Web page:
* At least according to one theory.  Another theory has it that Love’s Labours Won is the title of a different, now lost play.

 

Production Credits /
Cast and Crew

Production Credits
  • Studio: Renaissance Films / BBC / American Playhouse Theatrical Films (1993)
  • Director: Kenneth Branagh
  • Producers: Kenneth Branagh / David Parfitt / Stephen Evans
  • Screenplay: Kenneth Branagh
  • Based on a play by: William Shakespeare
  • Music: Patrick Doyle
  • Cinematography / Director of Photography: Roger Lanser
Cast
  • Kenneth Branagh: Benedick
  • Emma Thompson: Beatrice
  • Richard Briers: Leonato
  • Robert Sean Leonard: Claudio
  • Kate Beckinsale: Hero
  • Denzel Washington: Don Pedro
  • Keanu Reeves: Don John
  • Michael Keaton: Dogberry
  • Brian Blessed: Antonio
  • Imelda Staunton: Margaret
  • Phyllida Law: Ursula
  • Richard Clifford: Conrade
  • Gerard Horan: Borachio
  • Jimmy Yuill: Friar Francis
  • Ben Elton: Verges
  • Edward Jewesbury: Sexton
  • Patrick Doyle: Balthazar

 

Major Awards

London Critics Circle Film Awards (1993)
  • British Producer of the Year: Kenneth Branagh
Evening Standard British Film Awards (1993)
  • Best Actress: Emma Thompson
    – Also for “The Remains of the Day.”

 

Favorite Quotes:

“I had rather hear my dog bark at a crow, than a man swear he loves me.”

“If [God] send me no husband, for the which blessing I am at him upon my knees every morning and evening …”

“Thou and I are too wise to woo peaceably.”

“LEONATO: Well, then, go you into hell?
BEATRICE: No, but to the gate; and there will the devil meet me, like an old cuckold, with horns on his head, and say ‘Get you to heaven, Beatrice, get you to heaven; here’s no place for you maids:’ so deliver I up my apes, and away to Saint Peter for the heavens; he shows me where the bachelors sit, and there live we as merry as the day is long.”

“LEONATO: Well, niece, I hope to see you one day fitted with a husband.
BEATRICE: Not till God make men of some other metal than earth. Would it not grieve a woman to be overmastered with a pierce of valiant dust? to make an account of her life to a clod of wayward marl? No, uncle, I’ll none: Adam’s sons are my brethren; and, truly, I hold it a sin to match in my kindred.”

“DON PEDRO: Come, lady, come; you have lost the heart of Signior Benedick.
BEATRICE: Indeed, my lord, he lent it me awhile; and I gave him use for it, a double heart for his single one: marry, once before he won it of me with false dice, therefore your grace may well say I have lost it.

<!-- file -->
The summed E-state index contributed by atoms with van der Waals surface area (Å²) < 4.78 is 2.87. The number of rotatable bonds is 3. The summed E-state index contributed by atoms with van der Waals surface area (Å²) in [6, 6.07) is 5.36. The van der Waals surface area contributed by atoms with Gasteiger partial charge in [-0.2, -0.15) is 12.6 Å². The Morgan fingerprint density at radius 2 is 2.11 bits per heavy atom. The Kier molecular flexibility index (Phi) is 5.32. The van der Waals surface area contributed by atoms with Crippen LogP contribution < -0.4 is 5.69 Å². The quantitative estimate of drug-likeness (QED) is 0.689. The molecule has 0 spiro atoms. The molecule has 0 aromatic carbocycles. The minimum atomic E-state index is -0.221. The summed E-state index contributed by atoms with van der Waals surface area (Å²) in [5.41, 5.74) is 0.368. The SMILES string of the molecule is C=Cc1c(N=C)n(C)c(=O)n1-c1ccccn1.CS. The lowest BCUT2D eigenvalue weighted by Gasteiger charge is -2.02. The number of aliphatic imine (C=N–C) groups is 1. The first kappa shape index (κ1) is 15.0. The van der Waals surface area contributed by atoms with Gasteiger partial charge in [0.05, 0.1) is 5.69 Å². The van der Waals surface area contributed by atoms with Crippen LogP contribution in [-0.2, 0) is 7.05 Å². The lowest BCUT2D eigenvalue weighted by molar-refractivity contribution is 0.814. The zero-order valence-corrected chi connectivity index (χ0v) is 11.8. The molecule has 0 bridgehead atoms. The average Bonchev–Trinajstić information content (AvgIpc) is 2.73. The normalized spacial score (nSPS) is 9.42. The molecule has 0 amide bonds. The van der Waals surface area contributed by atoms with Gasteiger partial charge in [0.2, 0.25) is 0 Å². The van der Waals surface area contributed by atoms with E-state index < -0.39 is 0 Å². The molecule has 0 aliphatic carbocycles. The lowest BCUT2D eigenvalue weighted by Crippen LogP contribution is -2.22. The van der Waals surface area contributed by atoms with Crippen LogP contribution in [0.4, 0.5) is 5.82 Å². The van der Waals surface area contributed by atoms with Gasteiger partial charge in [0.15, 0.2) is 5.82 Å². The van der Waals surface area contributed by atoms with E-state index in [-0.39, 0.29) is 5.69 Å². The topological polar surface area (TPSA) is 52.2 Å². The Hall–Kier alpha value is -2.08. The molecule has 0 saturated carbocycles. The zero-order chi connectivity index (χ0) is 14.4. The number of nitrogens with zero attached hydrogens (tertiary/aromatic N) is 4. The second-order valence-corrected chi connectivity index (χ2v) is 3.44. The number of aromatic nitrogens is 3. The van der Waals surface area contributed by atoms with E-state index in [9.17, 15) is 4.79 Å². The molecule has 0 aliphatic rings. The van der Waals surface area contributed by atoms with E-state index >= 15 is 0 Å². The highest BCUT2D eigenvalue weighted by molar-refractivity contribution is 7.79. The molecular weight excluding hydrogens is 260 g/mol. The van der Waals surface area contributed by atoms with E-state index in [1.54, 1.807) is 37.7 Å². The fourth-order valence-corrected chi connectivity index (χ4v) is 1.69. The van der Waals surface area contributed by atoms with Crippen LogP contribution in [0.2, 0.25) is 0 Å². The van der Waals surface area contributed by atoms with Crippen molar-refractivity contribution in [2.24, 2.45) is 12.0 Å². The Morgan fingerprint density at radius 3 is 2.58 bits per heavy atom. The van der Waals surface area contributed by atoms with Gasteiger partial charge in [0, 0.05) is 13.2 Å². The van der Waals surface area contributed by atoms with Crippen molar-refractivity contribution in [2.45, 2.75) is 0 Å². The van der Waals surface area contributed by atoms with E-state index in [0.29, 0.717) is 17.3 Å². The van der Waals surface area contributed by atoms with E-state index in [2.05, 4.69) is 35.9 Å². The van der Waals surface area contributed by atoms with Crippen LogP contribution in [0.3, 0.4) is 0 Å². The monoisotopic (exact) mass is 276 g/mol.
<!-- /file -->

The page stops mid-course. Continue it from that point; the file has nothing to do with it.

DON PEDRO: You have put him down, lady, you have put him down.
BEATRICE: So I would not he should do me, my lord, lest I should prove the mother of fools.”

“Yes, faith; it is my cousin’s duty to make curtsy and say ‘Father, as it please you.’ But yet for all that, cousin, let him be a handsome fellow, or else make another curtsy and say ‘Father, as it please me.”

“Wooing, wedding, and repenting is as a Scotch jig, a measure, and a cinque-pace: the first suit is hot and hasty like a Scotch jig – and full as fantastical; the wedding, mannerly modest, as a measure, full of state and ancientry; and then comes repentance and with his bad legs falls into the cinque-pace faster and faster, till he sink into his grave.”

“Time goes on crutches till love have all his rites.”

“For it falls out
That what we have we prize not to the worth
Whiles we enjoy it, but being lacked and lost,
Why, then we rack the value, then we find
The virtue that possession would not show us
While it was ours.”

“To be a well-favoured man is the gift of fortune; but to write and read comes by nature.”

 

Links

HOWARDS END

Howards EndHomecomings

Most of us connect the notion of “home” or “childhood home” with one particular place, that innocent paradise we have since had to give up and keep searching for forever after. In Ruth Wilcox’s world, Howards End is that place; the countryside house where she was born, where her family often returns to spend their vacations, and which, everyone assumes, will pass on to her children when she is dead.

And it is through Ruth Wilcox (Vanessa Redgrave)’s eyes that we first see Howards End; approaching the house after an evening walk through her beloved meadow, her long dress trailing in the grass, as she goes nearer, we see the open windows letting out warm light from inside, and hear the voices and laughter from the family’s dinner table. And while Mrs. Wilcox returns to join her family’s company, two others are leaving the house and its serene world: Helen Schlegel (Helena Bonham Carter) and Paul Wilcox, embarking on a passionate romance which is not even to survive the next morning – not before, however, Helen has informed her sister Margaret (Emma Thompson) that she and Paul are “in love,” and thus set in motion the first of a series of confusing and controversial meetings between their families.

While both families belong to the middle class, they are nevertheless separated by several layers of society and politics – the Wilcox, led by pater familias / businessman Henry (Anthony Hopkins), rich, conservative and without any sympathy whatsoever for those less fortunate than themselves (“It’s all part of the battle of life … The poor are poor; one is sorry for them, but there it is,” Henry Wilcox once comments); the Schlegels, on the other hand, with just enough income to lead a comfortable life, brought up by their Aunt Juley (Prunella Scales), supporting suffrage (women’s right to vote) and surrounding themselves with actors, “blue-stockings” (feminists), intellectuals and other members of the avantgarde. Further complexity is added when Helen brings to the Schlegel home Leonard Bast (Samuel West), a poor but idealistic young clerk who loves music, literature and astronomy – and with him, his working class wife Jacky (Nicola Duffett), the embarrassment of having to interact with her, and the even more embarrassing revelation she has in store for Henry Wilcox; eventually leaving her disillusioned husband to comment that “books aren’t real,” and that in fact they and music “are for the rich so they don’t feel bad after dinner.”